Kaseya pulled back the curtains (slightly...) on its 2009 product roadmap for managed service providers and corporate IT managers.
Here are some highlights from the announcements, and some initial thoughts/reactions from me.
Kaseya's press release offered some big picture thoughts on the economy and IT trends, but the bottom of the press release included three key pieces of information about Kaseya's R&D (research and development) efforts:
1. Kaseya Network Infrastructure: Here, Kaseya plans to offer "Enhanced virtualization support, online backup and disaster recovery and policy management are just a few upgrades to the main platform."
All of those services are in high-demand among MSPs and corporate IT managers. But in some ways, I think Kaseya Network Infrastructure is Kaseya's response to Zenith Infotech, which seems to have strong momentum in the disaster recovery and contingency planning market segments.
2. Kaseya SaaS: Kaseya calls its SaaS offering a "Revolutionary solution available in several levels, including straightforward PC remote control and PC inventory applications; on-demand IT services like patch management or OS migration; and a full cloud implementation, SaaS delivery of the Kaseya Virtual Systems Administrator and add-on functionality, available as a subscription."
Yes, the managed services market is moving to SaaS. Some vendors have already completed that transition. The vast majority Autotask's professional services automation (PSA) customers use that software in a SaaS model. Roughly half of N-able's latest sales involve SaaS engagements rather than on-premise deployments. Brands like Ingram Micro Seismic offer a range of hosted MSP options. And Level Platforms is working with a range of Master MSPs that offer SaaS options.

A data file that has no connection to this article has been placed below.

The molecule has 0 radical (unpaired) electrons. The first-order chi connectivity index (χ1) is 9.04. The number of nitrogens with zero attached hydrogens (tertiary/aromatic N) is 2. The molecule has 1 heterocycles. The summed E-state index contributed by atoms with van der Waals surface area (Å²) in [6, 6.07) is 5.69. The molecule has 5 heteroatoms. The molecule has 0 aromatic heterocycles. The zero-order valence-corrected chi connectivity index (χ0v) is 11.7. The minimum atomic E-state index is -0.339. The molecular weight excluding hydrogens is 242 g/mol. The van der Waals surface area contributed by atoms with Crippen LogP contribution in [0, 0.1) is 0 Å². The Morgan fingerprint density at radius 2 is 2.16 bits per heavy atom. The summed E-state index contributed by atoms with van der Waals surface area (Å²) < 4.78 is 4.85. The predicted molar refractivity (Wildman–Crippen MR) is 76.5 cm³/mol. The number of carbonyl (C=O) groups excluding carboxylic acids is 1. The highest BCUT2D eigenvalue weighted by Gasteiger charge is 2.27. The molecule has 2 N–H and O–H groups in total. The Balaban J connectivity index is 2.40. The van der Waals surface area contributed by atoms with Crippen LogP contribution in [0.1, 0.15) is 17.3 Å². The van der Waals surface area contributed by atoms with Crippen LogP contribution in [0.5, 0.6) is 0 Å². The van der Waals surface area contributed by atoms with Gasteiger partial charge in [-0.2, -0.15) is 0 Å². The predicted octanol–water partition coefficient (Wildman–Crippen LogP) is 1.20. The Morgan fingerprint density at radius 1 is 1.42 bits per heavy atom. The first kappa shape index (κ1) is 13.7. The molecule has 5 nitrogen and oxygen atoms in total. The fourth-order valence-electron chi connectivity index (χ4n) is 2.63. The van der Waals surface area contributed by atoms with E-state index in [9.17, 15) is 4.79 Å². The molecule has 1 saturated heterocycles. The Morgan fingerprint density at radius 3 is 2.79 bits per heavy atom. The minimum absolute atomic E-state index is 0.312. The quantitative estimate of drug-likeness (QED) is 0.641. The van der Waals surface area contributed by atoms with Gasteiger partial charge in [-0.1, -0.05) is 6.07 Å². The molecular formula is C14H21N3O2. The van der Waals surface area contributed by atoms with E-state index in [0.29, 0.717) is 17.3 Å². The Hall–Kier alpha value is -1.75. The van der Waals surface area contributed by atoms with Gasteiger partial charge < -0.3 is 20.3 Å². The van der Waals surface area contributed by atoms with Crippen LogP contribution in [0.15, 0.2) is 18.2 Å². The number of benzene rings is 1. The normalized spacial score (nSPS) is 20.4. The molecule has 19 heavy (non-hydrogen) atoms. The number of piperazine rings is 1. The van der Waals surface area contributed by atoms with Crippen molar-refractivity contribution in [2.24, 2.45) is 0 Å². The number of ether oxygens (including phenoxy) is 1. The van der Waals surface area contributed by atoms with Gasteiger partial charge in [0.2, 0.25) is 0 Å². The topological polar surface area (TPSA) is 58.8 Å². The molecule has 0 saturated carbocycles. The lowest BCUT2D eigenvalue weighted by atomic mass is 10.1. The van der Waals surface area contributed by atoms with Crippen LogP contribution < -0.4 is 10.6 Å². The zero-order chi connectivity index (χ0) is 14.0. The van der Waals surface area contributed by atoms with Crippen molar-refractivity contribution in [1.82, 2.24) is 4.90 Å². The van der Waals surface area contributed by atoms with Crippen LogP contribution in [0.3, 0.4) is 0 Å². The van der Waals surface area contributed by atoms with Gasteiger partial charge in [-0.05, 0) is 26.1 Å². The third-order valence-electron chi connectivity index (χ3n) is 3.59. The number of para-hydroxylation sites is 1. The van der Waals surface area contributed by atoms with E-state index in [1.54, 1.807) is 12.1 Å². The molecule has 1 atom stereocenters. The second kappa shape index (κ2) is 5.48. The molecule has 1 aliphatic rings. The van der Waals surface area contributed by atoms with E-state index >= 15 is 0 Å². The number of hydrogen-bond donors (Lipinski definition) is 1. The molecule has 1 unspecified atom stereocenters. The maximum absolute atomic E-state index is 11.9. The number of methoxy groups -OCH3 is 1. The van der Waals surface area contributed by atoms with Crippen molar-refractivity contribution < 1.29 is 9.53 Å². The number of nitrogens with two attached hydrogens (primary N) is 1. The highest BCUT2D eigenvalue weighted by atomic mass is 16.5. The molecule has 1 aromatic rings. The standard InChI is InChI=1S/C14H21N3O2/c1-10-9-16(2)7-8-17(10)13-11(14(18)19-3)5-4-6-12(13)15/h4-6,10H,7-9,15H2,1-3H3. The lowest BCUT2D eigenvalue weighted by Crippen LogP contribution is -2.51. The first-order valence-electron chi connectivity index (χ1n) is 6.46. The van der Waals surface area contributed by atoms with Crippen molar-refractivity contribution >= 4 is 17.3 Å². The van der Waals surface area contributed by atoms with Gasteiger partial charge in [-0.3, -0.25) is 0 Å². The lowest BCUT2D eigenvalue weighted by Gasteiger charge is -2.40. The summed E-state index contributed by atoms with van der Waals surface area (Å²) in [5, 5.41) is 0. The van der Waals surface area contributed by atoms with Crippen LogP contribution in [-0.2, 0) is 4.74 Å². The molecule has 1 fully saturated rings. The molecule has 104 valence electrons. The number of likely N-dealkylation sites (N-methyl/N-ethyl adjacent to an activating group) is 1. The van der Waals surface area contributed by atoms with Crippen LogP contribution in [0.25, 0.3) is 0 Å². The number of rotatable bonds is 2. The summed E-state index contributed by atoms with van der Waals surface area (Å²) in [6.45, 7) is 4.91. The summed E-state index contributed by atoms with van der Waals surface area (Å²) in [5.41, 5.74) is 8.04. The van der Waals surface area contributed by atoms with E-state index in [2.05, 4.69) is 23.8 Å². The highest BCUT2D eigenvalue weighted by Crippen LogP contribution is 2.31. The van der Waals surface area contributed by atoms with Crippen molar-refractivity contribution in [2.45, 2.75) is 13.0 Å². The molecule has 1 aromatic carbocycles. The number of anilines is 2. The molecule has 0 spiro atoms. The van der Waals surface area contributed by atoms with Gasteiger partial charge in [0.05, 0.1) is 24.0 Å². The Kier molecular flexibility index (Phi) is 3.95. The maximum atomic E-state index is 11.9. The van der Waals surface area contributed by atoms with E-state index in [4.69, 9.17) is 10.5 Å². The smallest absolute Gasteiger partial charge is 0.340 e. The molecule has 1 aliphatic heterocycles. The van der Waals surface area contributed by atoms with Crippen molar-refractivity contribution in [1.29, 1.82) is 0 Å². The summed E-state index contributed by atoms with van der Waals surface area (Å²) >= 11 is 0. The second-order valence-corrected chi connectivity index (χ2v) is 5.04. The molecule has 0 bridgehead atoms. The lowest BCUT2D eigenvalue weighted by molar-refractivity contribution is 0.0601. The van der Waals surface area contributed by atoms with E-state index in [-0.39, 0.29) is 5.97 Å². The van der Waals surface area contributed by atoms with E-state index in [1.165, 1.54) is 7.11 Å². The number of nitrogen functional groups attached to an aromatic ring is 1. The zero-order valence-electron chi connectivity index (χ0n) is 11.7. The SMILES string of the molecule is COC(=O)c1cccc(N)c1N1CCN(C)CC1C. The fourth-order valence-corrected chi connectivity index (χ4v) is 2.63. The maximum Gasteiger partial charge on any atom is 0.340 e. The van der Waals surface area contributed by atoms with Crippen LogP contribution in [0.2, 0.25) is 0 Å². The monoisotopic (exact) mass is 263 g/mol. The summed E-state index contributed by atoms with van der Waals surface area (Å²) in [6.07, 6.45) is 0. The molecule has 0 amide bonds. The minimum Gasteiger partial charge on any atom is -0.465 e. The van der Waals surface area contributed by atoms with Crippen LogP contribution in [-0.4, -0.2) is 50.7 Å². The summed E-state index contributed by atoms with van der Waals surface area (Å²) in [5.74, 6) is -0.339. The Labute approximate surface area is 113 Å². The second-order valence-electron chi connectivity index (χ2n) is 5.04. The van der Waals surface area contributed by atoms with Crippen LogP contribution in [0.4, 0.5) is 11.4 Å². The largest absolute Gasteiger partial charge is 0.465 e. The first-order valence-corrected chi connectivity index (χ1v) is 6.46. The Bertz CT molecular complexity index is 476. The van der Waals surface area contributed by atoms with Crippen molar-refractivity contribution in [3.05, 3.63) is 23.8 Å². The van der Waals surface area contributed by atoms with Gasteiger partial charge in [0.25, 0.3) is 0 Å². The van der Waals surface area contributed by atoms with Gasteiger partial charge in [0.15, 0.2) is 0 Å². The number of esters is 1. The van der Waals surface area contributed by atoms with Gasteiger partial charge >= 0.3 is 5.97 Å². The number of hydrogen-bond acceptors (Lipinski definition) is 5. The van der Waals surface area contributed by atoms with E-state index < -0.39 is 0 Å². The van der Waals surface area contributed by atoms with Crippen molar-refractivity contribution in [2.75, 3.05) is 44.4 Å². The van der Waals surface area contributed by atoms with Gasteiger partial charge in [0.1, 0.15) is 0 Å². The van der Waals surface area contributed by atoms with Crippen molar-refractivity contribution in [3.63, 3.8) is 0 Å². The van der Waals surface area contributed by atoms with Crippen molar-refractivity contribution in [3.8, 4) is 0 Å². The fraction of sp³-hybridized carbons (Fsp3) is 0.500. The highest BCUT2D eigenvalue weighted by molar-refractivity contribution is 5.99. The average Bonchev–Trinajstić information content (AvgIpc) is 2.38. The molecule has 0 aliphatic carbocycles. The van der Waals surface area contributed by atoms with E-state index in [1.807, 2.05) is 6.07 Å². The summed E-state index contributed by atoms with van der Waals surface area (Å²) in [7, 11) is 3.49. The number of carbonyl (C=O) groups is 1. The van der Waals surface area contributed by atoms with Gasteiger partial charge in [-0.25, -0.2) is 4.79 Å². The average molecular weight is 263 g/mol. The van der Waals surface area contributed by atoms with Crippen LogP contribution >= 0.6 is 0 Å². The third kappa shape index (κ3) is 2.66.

3. Kaseya IT Services: The company says "a full range of new services will assist customers in achieving better staff utilization, providing them access to a broader range of services and reducing their cost of service delivery. New IT services will include enhanced multi-tiered automated 24x7 IT management and monitoring, a full range of onsite and offsite backup and disaster recovery services, helpdesk services, management of virtualization environments and administration of the customer’s Kaseya solution."
This is the key piece of Kaseya that will define the company for the next five to seven years, I believe. If Kaseya does this right, Kaseya IT Services will create more end-user demand for more managed services. If Kaseya does this wrong, the company could wind up competing on some fronts with managed service providers for end-user engagements.
Go to Market StrategyKaseya has clearly stated that it doesn't plan to sell directly into small businesses (organizations with 1 to 100 seats). The small business market, in other words, is wide open to Kaseya's MSPs. But once you get into the mid-market and large enterprises, Kaseya does intend to sell directly to customers -- meaning that MSPs may run into Kaseya's sales force on some larger deals.
I'm not pressing the panic button or screaming "channel conflict." Most major IT vendors (IBM, Hewlett-Packard and even Microsoft) have a mix of direct and indirect sales. And Kaseya intends to be a "major" IT vendor over the long haul. For that to happen, the company will need to carefully balance its direct and indirect sales efforts.
MSPmentor is updated multiple times daily. Don’t miss a single post. Subscribe to our Enewsletter, RSS and Twitter feeds.